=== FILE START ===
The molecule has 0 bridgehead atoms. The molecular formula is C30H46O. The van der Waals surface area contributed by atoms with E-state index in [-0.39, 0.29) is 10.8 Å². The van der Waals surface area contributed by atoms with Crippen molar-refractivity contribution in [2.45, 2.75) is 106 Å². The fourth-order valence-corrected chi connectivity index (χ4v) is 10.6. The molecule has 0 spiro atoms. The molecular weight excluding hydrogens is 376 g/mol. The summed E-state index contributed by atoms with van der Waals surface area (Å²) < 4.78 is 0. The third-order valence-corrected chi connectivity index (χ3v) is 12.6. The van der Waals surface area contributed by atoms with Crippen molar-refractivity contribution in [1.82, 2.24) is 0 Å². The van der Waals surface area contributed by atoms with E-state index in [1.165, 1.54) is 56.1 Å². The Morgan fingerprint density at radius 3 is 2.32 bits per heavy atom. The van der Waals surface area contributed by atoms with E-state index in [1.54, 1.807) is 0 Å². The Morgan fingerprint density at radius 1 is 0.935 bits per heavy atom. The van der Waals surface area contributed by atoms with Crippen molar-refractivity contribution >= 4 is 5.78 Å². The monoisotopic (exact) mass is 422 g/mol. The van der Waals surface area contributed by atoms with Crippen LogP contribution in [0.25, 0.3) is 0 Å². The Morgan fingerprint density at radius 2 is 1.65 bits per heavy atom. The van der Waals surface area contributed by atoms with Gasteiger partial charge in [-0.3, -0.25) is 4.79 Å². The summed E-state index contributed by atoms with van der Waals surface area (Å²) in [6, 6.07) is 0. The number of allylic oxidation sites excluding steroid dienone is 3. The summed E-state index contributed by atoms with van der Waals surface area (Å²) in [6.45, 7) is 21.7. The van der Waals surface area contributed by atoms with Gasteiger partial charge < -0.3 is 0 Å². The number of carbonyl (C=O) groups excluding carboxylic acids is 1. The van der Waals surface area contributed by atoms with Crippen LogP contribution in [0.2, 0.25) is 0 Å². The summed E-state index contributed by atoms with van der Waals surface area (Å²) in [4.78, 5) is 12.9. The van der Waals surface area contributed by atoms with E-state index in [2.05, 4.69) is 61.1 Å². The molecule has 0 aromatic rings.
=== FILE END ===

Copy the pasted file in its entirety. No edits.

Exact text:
The molecule has 0 bridgehead atoms. The molecular formula is C30H46O. The van der Waals surface area contributed by atoms with E-state index in [-0.39, 0.29) is 10.8 Å². The van der Waals surface area contributed by atoms with Crippen molar-refractivity contribution in [2.45, 2.75) is 106 Å². The fourth-order valence-corrected chi connectivity index (χ4v) is 10.6. The molecule has 0 spiro atoms. The molecular weight excluding hydrogens is 376 g/mol. The summed E-state index contributed by atoms with van der Waals surface area (Å²) < 4.78 is 0. The third-order valence-corrected chi connectivity index (χ3v) is 12.6. The van der Waals surface area contributed by atoms with Crippen molar-refractivity contribution in [1.82, 2.24) is 0 Å². The van der Waals surface area contributed by atoms with E-state index in [1.165, 1.54) is 56.1 Å². The Morgan fingerprint density at radius 3 is 2.32 bits per heavy atom. The van der Waals surface area contributed by atoms with E-state index in [1.54, 1.807) is 0 Å². The Morgan fingerprint density at radius 1 is 0.935 bits per heavy atom. The van der Waals surface area contributed by atoms with Crippen molar-refractivity contribution >= 4 is 5.78 Å². The monoisotopic (exact) mass is 422 g/mol. The van der Waals surface area contributed by atoms with Crippen LogP contribution in [0.25, 0.3) is 0 Å². The Morgan fingerprint density at radius 2 is 1.65 bits per heavy atom. The van der Waals surface area contributed by atoms with Gasteiger partial charge in [-0.3, -0.25) is 4.79 Å². The summed E-state index contributed by atoms with van der Waals surface area (Å²) in [6, 6.07) is 0. The number of allylic oxidation sites excluding steroid dienone is 3. The summed E-state index contributed by atoms with van der Waals surface area (Å²) in [6.45, 7) is 21.7. The van der Waals surface area contributed by atoms with Gasteiger partial charge < -0.3 is 0 Å². The number of carbonyl (C=O) groups excluding carboxylic acids is 1. The van der Waals surface area contributed by atoms with Crippen LogP contribution in [0.2, 0.25) is 0 Å². The summed E-state index contributed by atoms with van der Waals surface area (Å²) in [4.78, 5) is 12.9. The van der Waals surface area contributed by atoms with E-state index in [2.05, 4.69) is 61.1 Å². The molecule has 0 aromatic rings.